One of the things you learn in life is that some people are with you for the long haul while others are just in it for a short time. The hard part is trying to figure out which group any one person falls into. The older you get, the more misses you've made; embraced people who meant the world to you in the moment, but are gone just as quickly. If you're lucky, you'll also have encountered a few people who you hold dear, who have both the tested mettle and malleability to carry friendship through the years.
Hockey is like that.
It is hard, in the middle of things, to know, to feel, the true direction of a team. How many Sens fans, upset, angry, desolate as game five of the 2007 Finals wrapped truly realized it was the end of Ottawa's contending window? That Ottawa's time as an elite team in the NHL wasn't beginning that spring but actually started years before? That everything that had become commonplace would change and change so quickly.
Hockey is like that.
It is hard, in the middle of a streak like the Senators have been on since mid-February, to know the mettle of team. So many factors, including luck, have come into play during the run. There have been tests, devastating losses to the Bruins, the Rangers, Leafs, and Panthers, but each time the players proved malleable, responding to adversity.
Sometimes these things collide.
Andrew Hammond's first NHL start was a memorable one. A third string, AHL goalie, getting his first start in the dead of February, during the middle of a lost season, against a divisional rival on a Wednesday night. It felt like a scheduled loss.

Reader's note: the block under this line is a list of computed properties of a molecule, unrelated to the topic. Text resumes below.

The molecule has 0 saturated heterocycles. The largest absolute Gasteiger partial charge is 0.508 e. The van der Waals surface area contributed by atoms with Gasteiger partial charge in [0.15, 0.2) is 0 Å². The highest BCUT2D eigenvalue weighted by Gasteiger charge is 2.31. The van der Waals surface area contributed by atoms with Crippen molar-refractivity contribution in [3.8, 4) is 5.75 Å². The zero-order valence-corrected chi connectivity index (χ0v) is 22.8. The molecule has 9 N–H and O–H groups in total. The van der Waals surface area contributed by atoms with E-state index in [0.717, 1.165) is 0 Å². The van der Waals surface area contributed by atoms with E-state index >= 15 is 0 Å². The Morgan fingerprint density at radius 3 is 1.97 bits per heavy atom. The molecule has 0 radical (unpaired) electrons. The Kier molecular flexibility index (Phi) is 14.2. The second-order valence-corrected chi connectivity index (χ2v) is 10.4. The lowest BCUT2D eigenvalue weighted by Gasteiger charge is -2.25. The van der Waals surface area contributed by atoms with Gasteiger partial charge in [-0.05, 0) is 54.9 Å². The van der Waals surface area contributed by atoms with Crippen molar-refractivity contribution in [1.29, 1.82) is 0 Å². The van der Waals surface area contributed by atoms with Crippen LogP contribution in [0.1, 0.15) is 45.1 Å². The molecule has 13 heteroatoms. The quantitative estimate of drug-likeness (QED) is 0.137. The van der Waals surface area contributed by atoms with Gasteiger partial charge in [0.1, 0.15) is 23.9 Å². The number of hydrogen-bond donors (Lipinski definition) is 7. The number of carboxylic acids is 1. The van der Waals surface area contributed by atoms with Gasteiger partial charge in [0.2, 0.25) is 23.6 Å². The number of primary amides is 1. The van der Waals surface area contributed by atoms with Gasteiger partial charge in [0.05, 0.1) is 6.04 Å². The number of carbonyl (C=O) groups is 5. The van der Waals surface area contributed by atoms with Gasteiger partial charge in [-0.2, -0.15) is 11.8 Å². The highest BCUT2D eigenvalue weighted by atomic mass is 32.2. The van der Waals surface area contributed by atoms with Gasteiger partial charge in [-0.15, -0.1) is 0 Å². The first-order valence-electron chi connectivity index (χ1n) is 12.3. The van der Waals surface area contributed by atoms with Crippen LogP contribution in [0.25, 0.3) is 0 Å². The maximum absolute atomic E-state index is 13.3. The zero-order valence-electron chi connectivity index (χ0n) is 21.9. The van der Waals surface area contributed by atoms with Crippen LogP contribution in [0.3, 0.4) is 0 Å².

And yet from the most unlikely of goalies, a brilliant performance.
I watched that game sitting at the bar at the local Kelsey's with my good friend Luke Peristy.
It had been a difficult few weeks for me and what I needed most was to hang out with a friend who could lighten the load, at least for a few hours. What I needed was to see, in person, that he had my back. Our expectations for the game, other than that the beer be cold, were admittedly low. We all got something special that night, the start of the streak, but I got something more.
Luke has the mettle.
We have the malleability. We try and get together on a monthly basis and for two Sens fans these hangouts revolve around watching an Ottawa game. We planned to watch the March 19th game against the Bruins together, assuming it would be a pivotal game in the run to the playoffs, it was. We adhered to the ritual tenets of the streak; we went for burgers before the game. We adhered to our own Sens game rituals.
Even if he's your guest, even if he's one of your best buddies, you make sure you give him the Sergei Gonchar cup and take the Alfie one for yourself. Those are the rules. These are the things that become part of friendships.
The second March game against the Bruins was a wild one, not Andrew Hammond's best performance, and yet the Sens came out on top.
Another month, another game.
I'll be watching game 2 with Luke tomorrow night, hoping that our Sens success rate holds. The Senators are in a hole, down 1-0 to the Canadiens. It's been a difficult few days for the team, the loss of coach, mentor, and friend Mark Reeds superseding all others. But we've been in tough spots before. We'll do all the things we need to do, go for burgers, make Luke use the Gonchar cup - not just because of tradition or superstition, but also because we love eating burgers and drinking out of collector cups.
This run has grown beyond a hot streak. It's the result of more than one player. It's the true beginning of a new era of Sens hockey. I don't know what this period in Sens hockey will bring. I can't predict the highs that will come or the lows that might follow. The team's mettle is being tested, it's malleability in question.
But if they're anything like my friend, their quality will shine through.